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#187496 06/28/09 11:29 PM
Joined: May 2004
Posts: 24
T
thiggy Offline OP
Member
I have an old family farm house with a 125 amp Square D breaker box. The service disconnect is a 100 amp Square D cartridge fuse. I have never had the main blow, but I decided that I better have a spare pair of fuses on hand just in case, as in this rural area it would be difficult to locate one in a hurry. I drove to the nearest city and located fuses at Lowes, but I am not sure which one of the two types they had should be used for my application. The heavy-duty time-delay one said it is "for motor and main panel protection. (FRN-R)" It indicated that "for lighting or electric heating circuits use general purpose fuses.(NON)" I use window AC units for cooling, and 1500 watt portable heaters for infrequent use in winter heating. Water heaters are also electric. (This is generally just a week-end house.) Which type of fuse would be the most appropriate for my use?

Joined: Jul 2004
Posts: 9,643
G
Member
I would go with the FRN.
That will tolerate a short time spike in current.
The biggest opportunity for a spike in current is when you have a power glitch and the service would see locked rotor from every motor that was running at that time.


Greg Fretwell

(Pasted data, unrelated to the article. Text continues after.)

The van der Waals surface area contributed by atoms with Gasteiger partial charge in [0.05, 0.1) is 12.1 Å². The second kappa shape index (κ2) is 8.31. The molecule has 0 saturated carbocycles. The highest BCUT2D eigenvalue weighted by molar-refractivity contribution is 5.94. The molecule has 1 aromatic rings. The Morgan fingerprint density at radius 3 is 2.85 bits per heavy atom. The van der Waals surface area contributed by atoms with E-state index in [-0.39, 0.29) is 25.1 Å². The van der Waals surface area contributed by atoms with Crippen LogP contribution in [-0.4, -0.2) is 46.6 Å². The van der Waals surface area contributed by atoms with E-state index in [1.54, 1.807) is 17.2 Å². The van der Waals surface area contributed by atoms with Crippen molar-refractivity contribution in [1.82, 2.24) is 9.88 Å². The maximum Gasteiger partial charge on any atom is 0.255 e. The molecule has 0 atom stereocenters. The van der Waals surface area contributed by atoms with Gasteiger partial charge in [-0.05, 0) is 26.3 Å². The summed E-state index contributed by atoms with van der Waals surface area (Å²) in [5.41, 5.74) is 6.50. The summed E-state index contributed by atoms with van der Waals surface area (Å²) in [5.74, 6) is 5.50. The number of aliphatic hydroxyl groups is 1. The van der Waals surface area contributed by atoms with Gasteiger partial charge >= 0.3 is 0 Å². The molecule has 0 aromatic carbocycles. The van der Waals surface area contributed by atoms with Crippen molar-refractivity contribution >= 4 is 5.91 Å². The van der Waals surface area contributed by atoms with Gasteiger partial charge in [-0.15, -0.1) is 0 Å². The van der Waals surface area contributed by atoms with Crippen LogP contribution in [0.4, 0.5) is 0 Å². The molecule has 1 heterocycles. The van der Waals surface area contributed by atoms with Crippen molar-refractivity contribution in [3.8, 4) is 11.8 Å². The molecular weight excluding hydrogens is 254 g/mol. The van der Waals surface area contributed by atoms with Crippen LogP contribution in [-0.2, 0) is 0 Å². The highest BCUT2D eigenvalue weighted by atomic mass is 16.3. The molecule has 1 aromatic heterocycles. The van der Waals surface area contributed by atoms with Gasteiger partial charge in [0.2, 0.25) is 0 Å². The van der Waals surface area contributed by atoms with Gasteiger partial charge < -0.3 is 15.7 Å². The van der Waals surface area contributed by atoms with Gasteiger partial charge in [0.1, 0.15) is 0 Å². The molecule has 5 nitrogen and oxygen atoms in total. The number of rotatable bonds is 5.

Joined: Jul 2002
Posts: 8,407
Member
Yeah,
I agree with Greg.
You really need something with a bit of time delay on it for a main fuse.
After all, the fuse/CB that is electrically closest to the fault (ie, a sub-circuit fuse/CB) should operate first, in any electrical system.
Anything less is poor design.

Joined: Dec 2000
Posts: 4,287
Member
You answered your own question.

Quote
The heavy-duty time-delay one said it is "for motor and main panel protection. (FRN-R)"

Joined: May 2004
Posts: 24
T
thiggy Offline OP
Member
Thanks for the responses. I shall go with the time delay fuse. (I actually bought two of both types with the intention of returning one pair after I determined which type I should use.)

Joined: Jul 2001
Posts: 599
J
JBD Offline
Member
There is almost no reason to ever install an NON fuse. For all intents NONs are old technology, and are almost always sold based on price only.

Joined: Jul 2004
Posts: 9,643
G
Member
We used NONs to protect electronics and there was even a faster blowing fuse that we used for the input to switcher power supplies way back when they were a big cabinet full very expensive parts.


Greg Fretwell

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